On June 24, 1998, the employee saw Dr. John A. Dowdle at Summit/Landmark Orthopedics complaining of continued low back pain since August 1995. The doctor diagnosed degenerative disc disease and recommended conservative treatment. An MRI scan on October 6, 1998 reflected moderate degenerative disc disease at L5-S1, with a moderate-sized disc herniation causing mild to moderate compression on the left S1 nerve. Dr. Dowdle performed a lumbar epidural steroid injection at L5-S1 on November 9, 1998. On November 24, 1998, the employee reported a good response to the epidural injection. Dr. Dowdle recommended no further care and released the employee to return as needed.
Dr. Joseph Tambornino examined the employee on December 29, 1998, at the request of the employer. The doctor opined the medical treatment the employee received had been reasonable and necessary to relieve her from the symptoms and effects of the 1979 and 1995 work injuries. Dr. Tambornino, however, found no objective abnormalities to substantiate the need for any further medical care and concluded the employee had returned to her pre-injury status. The doctor opined the employee had reached maximum medical improvement and required no restrictions for either injury.
On November 14, 2001, the employee returned to see Dr. Lutz, then with Medical Advanced Pain Specialists (MAPS). The employee complained of continued neck and periscapular pain secondary to her 1979 work injury. Dr. Lutz injected a local anesthetic into the cervical epidural space and prescribed additional physical therapy. The employee returned to the Minneapolis Clinic of Neurology on January 8, 2002, on referral from Dr. Lutz, receiving eight physical therapy treatments consisting of therapeutic exercise, ultrasound and manual therapy.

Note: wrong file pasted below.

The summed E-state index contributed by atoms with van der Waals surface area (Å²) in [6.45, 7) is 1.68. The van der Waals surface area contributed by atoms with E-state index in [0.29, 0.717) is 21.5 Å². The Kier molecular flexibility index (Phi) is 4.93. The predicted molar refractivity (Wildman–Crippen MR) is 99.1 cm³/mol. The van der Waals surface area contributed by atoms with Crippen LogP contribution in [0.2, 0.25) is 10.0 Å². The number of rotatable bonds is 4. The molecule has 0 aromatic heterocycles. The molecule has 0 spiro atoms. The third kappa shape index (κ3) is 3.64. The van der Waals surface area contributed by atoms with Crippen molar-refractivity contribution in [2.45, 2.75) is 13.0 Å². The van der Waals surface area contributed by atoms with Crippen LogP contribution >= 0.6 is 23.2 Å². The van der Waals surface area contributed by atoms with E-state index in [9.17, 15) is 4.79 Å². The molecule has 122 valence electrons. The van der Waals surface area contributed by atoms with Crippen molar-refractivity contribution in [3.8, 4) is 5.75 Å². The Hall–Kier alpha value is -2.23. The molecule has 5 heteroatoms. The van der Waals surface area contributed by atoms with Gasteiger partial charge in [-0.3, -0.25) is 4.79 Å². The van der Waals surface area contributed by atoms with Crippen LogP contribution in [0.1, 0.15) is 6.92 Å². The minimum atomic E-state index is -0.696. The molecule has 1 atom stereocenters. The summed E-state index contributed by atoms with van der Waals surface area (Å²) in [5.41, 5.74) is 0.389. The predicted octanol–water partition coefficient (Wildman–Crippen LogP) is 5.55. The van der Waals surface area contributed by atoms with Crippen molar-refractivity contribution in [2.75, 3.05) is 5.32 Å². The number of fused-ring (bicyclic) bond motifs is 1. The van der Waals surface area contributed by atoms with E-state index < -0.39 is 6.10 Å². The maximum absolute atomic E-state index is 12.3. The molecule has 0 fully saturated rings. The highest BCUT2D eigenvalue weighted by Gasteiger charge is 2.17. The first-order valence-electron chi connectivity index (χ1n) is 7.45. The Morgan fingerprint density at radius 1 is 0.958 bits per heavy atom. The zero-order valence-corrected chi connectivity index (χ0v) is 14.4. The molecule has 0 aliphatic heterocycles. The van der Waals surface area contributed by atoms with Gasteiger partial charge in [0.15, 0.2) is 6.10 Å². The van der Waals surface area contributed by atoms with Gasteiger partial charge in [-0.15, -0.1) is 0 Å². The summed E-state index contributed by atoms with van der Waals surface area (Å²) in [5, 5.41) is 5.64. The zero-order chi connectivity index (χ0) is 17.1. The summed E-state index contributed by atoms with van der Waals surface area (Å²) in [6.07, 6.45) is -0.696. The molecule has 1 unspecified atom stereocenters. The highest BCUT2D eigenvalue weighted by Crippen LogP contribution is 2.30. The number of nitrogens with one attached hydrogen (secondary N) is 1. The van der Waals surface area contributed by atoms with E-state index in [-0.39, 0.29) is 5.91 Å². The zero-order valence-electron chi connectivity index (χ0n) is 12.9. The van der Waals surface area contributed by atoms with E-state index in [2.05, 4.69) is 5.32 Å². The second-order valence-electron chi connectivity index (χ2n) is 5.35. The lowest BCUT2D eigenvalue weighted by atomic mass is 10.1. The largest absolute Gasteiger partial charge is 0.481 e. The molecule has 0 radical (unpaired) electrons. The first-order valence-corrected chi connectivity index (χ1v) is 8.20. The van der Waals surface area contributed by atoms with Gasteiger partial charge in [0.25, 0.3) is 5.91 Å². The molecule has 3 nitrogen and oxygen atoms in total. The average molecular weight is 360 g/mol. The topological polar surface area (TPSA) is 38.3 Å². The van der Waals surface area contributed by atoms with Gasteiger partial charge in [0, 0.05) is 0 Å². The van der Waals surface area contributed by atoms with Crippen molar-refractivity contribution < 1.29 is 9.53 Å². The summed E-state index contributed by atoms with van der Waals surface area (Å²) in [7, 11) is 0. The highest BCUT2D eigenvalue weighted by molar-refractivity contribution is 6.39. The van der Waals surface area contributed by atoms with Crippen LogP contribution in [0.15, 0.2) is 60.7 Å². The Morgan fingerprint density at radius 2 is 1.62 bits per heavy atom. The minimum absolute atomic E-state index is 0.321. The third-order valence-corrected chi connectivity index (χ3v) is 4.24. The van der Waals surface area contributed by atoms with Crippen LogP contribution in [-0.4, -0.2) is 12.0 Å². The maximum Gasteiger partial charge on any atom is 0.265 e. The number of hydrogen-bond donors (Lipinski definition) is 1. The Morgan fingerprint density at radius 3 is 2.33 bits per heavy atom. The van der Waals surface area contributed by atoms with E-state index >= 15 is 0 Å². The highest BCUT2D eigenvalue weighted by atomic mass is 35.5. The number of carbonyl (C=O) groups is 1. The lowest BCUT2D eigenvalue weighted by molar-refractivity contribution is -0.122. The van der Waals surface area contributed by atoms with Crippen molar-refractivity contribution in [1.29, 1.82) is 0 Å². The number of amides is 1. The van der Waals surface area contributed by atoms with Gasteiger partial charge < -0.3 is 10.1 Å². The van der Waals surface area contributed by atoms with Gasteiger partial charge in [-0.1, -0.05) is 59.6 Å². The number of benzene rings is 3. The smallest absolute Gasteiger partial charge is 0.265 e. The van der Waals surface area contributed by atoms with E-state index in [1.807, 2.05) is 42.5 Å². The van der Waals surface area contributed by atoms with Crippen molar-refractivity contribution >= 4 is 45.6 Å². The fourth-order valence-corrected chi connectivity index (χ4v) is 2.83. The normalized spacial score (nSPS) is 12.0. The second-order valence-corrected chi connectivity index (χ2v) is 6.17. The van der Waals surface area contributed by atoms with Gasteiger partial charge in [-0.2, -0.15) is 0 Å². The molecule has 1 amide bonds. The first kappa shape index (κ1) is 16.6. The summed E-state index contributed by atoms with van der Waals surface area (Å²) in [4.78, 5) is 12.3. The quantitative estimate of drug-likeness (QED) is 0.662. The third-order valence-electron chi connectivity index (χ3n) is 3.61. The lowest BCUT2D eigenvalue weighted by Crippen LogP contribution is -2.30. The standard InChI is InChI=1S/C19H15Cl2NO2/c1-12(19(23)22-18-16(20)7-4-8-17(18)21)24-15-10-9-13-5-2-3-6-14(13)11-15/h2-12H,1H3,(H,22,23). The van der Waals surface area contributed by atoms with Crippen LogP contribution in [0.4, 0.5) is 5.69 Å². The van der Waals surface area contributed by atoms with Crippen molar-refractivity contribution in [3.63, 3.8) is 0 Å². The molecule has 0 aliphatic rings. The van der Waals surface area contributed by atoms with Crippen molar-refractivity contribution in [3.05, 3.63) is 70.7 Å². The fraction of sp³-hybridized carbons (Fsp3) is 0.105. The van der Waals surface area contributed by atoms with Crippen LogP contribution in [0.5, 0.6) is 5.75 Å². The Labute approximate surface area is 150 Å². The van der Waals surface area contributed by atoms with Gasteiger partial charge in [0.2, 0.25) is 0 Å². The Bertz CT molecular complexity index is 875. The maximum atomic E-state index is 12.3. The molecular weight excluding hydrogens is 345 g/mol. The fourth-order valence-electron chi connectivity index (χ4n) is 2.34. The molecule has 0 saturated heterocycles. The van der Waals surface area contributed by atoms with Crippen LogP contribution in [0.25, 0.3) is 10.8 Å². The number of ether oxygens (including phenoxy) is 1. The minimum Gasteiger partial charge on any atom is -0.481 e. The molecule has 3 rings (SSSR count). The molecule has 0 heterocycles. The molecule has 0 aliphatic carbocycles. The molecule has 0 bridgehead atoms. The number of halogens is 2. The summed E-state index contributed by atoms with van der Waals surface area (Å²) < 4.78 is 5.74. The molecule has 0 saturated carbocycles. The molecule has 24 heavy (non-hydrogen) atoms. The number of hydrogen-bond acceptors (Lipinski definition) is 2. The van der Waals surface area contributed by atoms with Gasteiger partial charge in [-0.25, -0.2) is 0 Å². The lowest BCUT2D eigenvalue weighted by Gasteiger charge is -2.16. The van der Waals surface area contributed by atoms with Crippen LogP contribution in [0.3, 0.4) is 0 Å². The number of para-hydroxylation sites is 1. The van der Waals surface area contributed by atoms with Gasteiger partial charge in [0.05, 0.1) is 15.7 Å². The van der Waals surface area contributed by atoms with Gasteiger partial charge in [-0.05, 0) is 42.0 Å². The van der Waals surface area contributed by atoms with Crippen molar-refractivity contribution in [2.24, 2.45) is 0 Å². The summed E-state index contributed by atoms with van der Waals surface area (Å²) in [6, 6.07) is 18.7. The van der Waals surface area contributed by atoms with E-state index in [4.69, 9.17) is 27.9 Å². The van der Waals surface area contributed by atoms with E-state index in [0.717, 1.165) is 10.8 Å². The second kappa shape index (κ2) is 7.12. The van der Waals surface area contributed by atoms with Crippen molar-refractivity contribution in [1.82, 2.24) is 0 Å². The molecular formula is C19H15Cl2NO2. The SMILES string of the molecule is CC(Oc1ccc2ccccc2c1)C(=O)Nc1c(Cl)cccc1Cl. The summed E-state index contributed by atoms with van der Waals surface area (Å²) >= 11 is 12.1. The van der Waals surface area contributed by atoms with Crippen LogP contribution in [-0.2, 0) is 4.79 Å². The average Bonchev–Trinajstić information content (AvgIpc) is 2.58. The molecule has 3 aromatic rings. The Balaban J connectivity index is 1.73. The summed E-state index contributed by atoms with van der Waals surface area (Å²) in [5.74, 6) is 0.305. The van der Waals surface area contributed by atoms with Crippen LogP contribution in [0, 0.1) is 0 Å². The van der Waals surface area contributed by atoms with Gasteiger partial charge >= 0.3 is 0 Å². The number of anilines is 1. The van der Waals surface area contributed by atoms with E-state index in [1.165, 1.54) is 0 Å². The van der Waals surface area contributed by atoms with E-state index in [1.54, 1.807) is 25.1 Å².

The employee returned to see Dr. Dowdle on January 17, 2002, with complaints of low back pain since 1995. The doctor diagnosed left sacroiliac joint inflammation and prescribed anti-inflammatory medication. The employee followed up with Dr. Dowdle on January 30, 2002. His diagnosis was mechanical low back pain and degenerative disc disease at L5-S1. On March 28, 2002, Dr. Dowdle=s diagnosis was unchanged.
Dr. Tambornino re-examined the employee on June 18, 2002. The doctor obtained a history from the employee, reviewed her medical records and performed a physical examination. Dr. Tambornino diagnosed a mild cervical and upper scapular strain which he concluded had healed. The doctor found no objective abnormal findings to indicate an ongoing serious problem. With respect to the low back, the doctor diagnosed mild degenerative disc space narrowing without objective findings. Dr. Tambornino concluded the employee=s recent medical care was unrelated to her 1979 or 1995 injuries because the employee had previously healed from the mild strains of her neck and back. The doctor opined the employee needed no limitations on her work activities as a result of her personal injuries and was in need of no further medical care or treatment.
In a medical report dated September 25, 2002, Dr. Dowdle stated the employee=s diagnosis remained mechanical low back pain with a degenerative disc at L5-S1 which he attributed to the 1995 personal injury. Dr. Dowdle rated a seven percent whole body disability for the degenerative disc and opined the employee=s care and treatment was reasonable and necessary to cure and relieve her from the effects of her work injury. Finally, Dr. Dowdle recommended a diskogram to determine whether a fusion would be beneficial for the employee.